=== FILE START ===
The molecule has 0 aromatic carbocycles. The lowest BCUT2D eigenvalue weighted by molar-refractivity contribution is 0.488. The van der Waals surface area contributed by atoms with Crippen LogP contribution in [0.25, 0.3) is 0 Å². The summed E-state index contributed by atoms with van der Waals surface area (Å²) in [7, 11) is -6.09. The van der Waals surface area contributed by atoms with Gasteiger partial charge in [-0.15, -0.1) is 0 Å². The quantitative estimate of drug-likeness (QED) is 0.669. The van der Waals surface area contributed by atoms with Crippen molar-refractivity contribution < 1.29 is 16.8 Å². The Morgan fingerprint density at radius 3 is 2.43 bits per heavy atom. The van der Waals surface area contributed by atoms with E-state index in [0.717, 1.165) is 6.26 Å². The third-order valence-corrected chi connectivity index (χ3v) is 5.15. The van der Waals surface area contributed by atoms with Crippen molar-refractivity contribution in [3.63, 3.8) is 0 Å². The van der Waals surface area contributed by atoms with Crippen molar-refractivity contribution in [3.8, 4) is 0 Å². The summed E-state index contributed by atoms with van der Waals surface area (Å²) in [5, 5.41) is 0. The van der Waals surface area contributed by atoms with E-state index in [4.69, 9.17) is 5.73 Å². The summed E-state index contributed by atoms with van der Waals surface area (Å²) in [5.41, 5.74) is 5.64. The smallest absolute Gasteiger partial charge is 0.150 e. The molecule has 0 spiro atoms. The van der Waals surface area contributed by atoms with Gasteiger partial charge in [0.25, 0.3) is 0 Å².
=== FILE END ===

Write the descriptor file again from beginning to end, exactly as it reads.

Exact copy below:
The molecule has 0 aromatic carbocycles. The lowest BCUT2D eigenvalue weighted by molar-refractivity contribution is 0.488. The van der Waals surface area contributed by atoms with Crippen LogP contribution in [0.25, 0.3) is 0 Å². The summed E-state index contributed by atoms with van der Waals surface area (Å²) in [7, 11) is -6.09. The van der Waals surface area contributed by atoms with Gasteiger partial charge in [-0.15, -0.1) is 0 Å². The quantitative estimate of drug-likeness (QED) is 0.669. The van der Waals surface area contributed by atoms with Crippen molar-refractivity contribution < 1.29 is 16.8 Å². The Morgan fingerprint density at radius 3 is 2.43 bits per heavy atom. The van der Waals surface area contributed by atoms with E-state index in [0.717, 1.165) is 6.26 Å². The third-order valence-corrected chi connectivity index (χ3v) is 5.15. The van der Waals surface area contributed by atoms with Crippen molar-refractivity contribution in [3.63, 3.8) is 0 Å². The van der Waals surface area contributed by atoms with Crippen molar-refractivity contribution in [3.8, 4) is 0 Å². The summed E-state index contributed by atoms with van der Waals surface area (Å²) in [5, 5.41) is 0. The van der Waals surface area contributed by atoms with E-state index in [4.69, 9.17) is 5.73 Å². The summed E-state index contributed by atoms with van der Waals surface area (Å²) in [5.41, 5.74) is 5.64. The smallest absolute Gasteiger partial charge is 0.150 e. The molecule has 0 spiro atoms. The van der Waals surface area contributed by atoms with Gasteiger partial charge in [0.25, 0.3) is 0 Å².